Welcome to the homepage of Dr. Xu, Renxin

Chinese Version İ (Chinese Version)


Personal Statements

Research Interests: Particle astrophysics (e.g., for pulsars, see below)

  1. I am interested in the physics in extraterrestrial extreme-environments. Pulsar is one of the excellent examples with such extremeness, which can be mainly classified into:
    • Rotation-powered pulsars
    • Accretion-powered pulsars
      • Accretion-powered X-ray pulsars
      • X-ray bursters
    • Magnetism-powered (?) pulsars (Magnetars?)
      • Soft gamma ray repeaters
      • Anomalous X-ray pulsars

    Let's listen to the Vela pulsar (the sound of Vela) in radio band ... You are also invited going to the page of Pular Group at PKU.

  2. We currently believe, according to various observations, that pulsars are celestial bodies which are distinguished by their compactness (typically about 1.4 solar mass, but only about 10 km radius). What's the real nature of pulsar? Unfortunately/fortunately, this remains unknown, being related to the nature of non-perturbative QCD (quantum chromo-dynamics). Historically, in 1930s, Lev Landau speculated that dense matter at supra-nuclear density in stellar cores could be considered as gigantic nuclei (the prototype of standard model of neutron star). A gigantic nucleus should be neutron-rich (renamed neutron star thus) via neutronization. However, we propose a very different point of view: the rump left behind after a supernova could be a strangeon star (after strangeonization). Nucleon is the constituent of a nucleus, while strangeon is named as the constituent of a gigantic nucleus if 3-flavor symmetry (u, d and s) restores there. There are then two models at least:
  3. the former develops in hadron degrees of freedom, while the latter is relevant to quark degrees (and especially the strangeness). Can we find hard observational evidence to rule out that pulsars are neutron stars or strangeon stars? This is certainly one of the big questions in the coming years.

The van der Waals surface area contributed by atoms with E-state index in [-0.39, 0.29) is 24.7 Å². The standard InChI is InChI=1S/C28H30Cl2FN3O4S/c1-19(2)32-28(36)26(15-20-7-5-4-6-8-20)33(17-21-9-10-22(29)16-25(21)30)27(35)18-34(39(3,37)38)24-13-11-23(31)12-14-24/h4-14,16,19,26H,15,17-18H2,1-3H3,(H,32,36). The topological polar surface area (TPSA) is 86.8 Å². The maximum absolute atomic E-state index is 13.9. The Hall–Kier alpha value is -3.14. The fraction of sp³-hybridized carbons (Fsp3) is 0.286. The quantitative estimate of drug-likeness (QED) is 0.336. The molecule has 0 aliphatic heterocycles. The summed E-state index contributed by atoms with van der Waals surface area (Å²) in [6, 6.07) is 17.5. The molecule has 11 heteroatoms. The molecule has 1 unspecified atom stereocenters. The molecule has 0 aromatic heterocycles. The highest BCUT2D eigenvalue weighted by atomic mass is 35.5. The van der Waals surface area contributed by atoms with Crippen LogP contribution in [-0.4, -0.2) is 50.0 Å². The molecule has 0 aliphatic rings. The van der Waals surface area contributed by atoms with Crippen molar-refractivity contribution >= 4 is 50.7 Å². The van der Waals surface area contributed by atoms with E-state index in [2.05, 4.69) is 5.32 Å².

4. A brief introduction to my major research could be found at:

    Strange matter in the Universe: the many faces

    4U 1746-37: a candidate of quark-cluster star? (English version)


Here are some selected papers. A complete set will be available in the future.


    Particle Astrophysics translated by Xiaoyu Lai, Guoyin Chen and Renxin Xu

Welcome to FPS series of meeting, and to the conferences which you may also be interested in:

FPS Pulsar Symposium 6 (FPS6; 2017.6.28-30. Proceedings)

KIAA-WAP II: Cosmic Rays in a New Era (APh_II; 2017.8.17-19)

Quarks and Compact Stars (QCS2017; 2017.2.20-22)

FAST Pulsar Symposium 5 (FPS5; 2016.7.5-8. Proceedings)

Compact stars in the QCD phase diagram (5) (2016.5.23-27)

KIAA Workshop on Astroparticle Physics (APh; 2015.9.28-29)

FAST Pulsar Symposium 4 (FPS4; 2015.7.3-5. Proceedings)

Quarks and Compact Stars (QCS2014; 2014.10.20-22. Proceedings)

Compact stars in the QCD phase diagram (4) (2014.9.26-30)

FAST Pulsar Symposium 3 (FPS3; 2014.7.2-4. Proceedings)

FAST Pulsar Symposium 2 (FPS2; 2013.7.1-3. Proceedings)

Compact stars in the QCD phase diagram (3) (2012.12.12-15)

Neutron Stars and Pulsars: Challenges and Opportunities after 80 Years (IAUS291; 2012.8.20-24)

FAST Pulsar Symposium 1 (FPS1; 2012.8.13-16. Proceedings)

Compact stars in the QCD phase diagram (2) (2009.5.20-24)

CCAST Workshop on dense matter and neutron stars (2003.10.20-24)


I am teaching three courses these years, two (Astrophysics & Atomic physics) for undergraduates and one (Physics of compact stars) for graduates. The book "Introduction to Astrophysics" was written during my teaching of astrophysics.

The schedule of the Astrophysics course (one semester)

The schedule of the Atomic-physics course (one semester)